“Squatting Mantis Man” Petroglyph Discovered In Iran Depicts Half Man, Half Praying Mantis


Madison Dapcevich


Madison Dapcevich

Freelance Writer and Fact-Checker

Madison is a freelance science reporter and full-time fact-checker based in the wild Rocky Mountains of western Montana.

Freelance Writer and Fact-Checker


The research team says that a praying mantis may have inspired the petroglyph. Lutsenko_Oleksandr/Shutterstock

A prehistoric rock carving described as a half-man, half praying mantis with six limbs and “raptorial forearms” discovered in Iran constitutes one of the few known petroglyphs depicting an insect. Though it sheds a light into the understanding of ancient humans, its discovery presents more questions than answers.

The aptly nicknamed “Squatting Mantis Man” was found in 2017 at a well-known rock site called Teymareh in Central Iran. A year later, archaeologists consulted with entomologists in order to identify its unusual shape.


“Characteristics of the petroglyph are a large triangular head equipped with a vertical extension, large eyes, opened forelegs, intermediately looped mid-legs, and curved hind-legs,” write the study authors in the Journal of Orthoptera Research. “The motif seems to have raised and opened its forelegs laterally, so it may depict a menacing mantid.”

Measuring just 14-centimeters (1.5-inches), the insect appears to represent an insect with middle limbs ending in what looks like a half-circle. But petroglyphs of invertebrates are rare, typically archaeologists find mammals, large game, or plants that would have been used by early humans for food or survival purposes. Rather, the closest image that represents Squatting Mantis Man is “Squatter Man,” a petroglyph figure found around the world depicting a person surrounded by circles. Theories for this humanistic depiction range from simply a person holding circular objects to those that believe the circles represent auroras “associated with aurora phenomenon due to plasma discharge,”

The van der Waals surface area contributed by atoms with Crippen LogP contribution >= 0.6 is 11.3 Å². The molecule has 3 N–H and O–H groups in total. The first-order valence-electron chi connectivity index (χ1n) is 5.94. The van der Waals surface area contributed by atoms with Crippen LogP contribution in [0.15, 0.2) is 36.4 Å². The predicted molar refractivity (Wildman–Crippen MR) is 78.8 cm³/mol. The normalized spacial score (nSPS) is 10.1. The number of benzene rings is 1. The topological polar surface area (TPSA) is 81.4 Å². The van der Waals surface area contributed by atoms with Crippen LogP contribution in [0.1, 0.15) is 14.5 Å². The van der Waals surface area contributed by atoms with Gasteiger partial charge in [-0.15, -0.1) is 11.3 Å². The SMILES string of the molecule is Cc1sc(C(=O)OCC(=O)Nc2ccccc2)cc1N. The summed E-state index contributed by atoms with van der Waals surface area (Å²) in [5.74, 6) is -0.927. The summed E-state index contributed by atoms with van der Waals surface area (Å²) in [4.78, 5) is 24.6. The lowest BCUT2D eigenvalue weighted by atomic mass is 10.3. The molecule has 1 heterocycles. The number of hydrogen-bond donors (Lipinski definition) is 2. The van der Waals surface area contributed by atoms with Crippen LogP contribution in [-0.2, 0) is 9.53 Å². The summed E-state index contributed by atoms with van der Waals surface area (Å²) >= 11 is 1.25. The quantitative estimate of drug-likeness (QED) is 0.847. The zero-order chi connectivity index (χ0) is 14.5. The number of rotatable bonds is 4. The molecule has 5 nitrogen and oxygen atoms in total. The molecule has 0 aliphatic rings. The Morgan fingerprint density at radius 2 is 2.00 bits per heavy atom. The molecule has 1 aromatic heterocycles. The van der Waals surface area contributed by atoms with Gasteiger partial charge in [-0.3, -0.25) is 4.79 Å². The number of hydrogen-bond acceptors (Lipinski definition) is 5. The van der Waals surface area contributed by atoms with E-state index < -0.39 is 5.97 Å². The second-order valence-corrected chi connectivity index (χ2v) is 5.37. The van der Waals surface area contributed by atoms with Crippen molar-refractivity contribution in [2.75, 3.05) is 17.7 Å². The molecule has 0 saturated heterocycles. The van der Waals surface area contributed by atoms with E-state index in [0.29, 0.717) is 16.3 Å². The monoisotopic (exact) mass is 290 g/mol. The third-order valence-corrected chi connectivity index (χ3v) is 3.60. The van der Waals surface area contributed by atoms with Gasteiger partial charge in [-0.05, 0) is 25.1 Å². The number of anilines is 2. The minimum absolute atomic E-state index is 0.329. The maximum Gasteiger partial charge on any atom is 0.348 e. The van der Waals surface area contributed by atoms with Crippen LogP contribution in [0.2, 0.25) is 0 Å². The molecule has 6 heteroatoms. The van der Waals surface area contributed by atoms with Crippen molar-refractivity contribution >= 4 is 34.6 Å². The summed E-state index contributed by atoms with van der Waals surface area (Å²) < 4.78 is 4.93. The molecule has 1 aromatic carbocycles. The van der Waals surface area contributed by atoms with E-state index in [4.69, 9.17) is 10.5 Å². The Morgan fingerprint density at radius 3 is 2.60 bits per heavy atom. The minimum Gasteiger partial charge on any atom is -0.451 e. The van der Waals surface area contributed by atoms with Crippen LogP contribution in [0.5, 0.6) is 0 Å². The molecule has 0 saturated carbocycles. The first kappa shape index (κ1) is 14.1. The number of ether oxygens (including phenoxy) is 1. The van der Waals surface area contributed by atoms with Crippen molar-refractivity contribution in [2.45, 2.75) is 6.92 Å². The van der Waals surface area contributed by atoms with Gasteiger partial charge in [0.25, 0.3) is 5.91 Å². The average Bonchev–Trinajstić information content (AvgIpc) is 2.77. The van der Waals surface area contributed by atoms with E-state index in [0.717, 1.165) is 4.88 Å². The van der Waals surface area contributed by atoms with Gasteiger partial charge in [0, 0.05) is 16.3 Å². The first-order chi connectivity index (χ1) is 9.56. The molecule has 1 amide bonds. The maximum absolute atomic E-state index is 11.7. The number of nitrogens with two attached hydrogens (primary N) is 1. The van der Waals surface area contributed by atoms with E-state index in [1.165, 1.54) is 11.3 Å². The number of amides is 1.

The 'squatter mantis man' petroglyph next to a 10 cm scale bar. Dr. Mohammad Naserifard

Current regulations in Iran prohibit the use of radioactive materials needed for radiocarbon dating, but experts believe the carvings may have been made between 4,000 and 40,000 years ago. It is unclear why ancient humans would have created such an image in the first place, though it appears that the praying mantis may have been linked to the supernatural.

“While it is difficult to interpret prehistoric petroglyphs, morphological similarity and distinct features suggest the inspected petroglyph likely symbolizes a praying mantid. Mantid-like motifs have been found in several regions around the world – some were even considered as alien symbols – but humanity’s interest in the praying mantis can be dated to prehistoric times,” conclude the researchers, adding that perhaps of larger interest is the understanding of why humans “start scratching their images into solid rocks” in the first place.


Rock art is found around the world and remains an integral part of the history of humankind, serving as both nonverbal and visual communication to express feelings and opinions, add the authors. 

The research team says that a praying mantis (Empusa hedenborgii) may have inspired the petroglyph. Mahmood Kolnegari


Sarkubeh village [Markazi province], the closest human habitation to the petroglyph site. Mahmood Kolnegari


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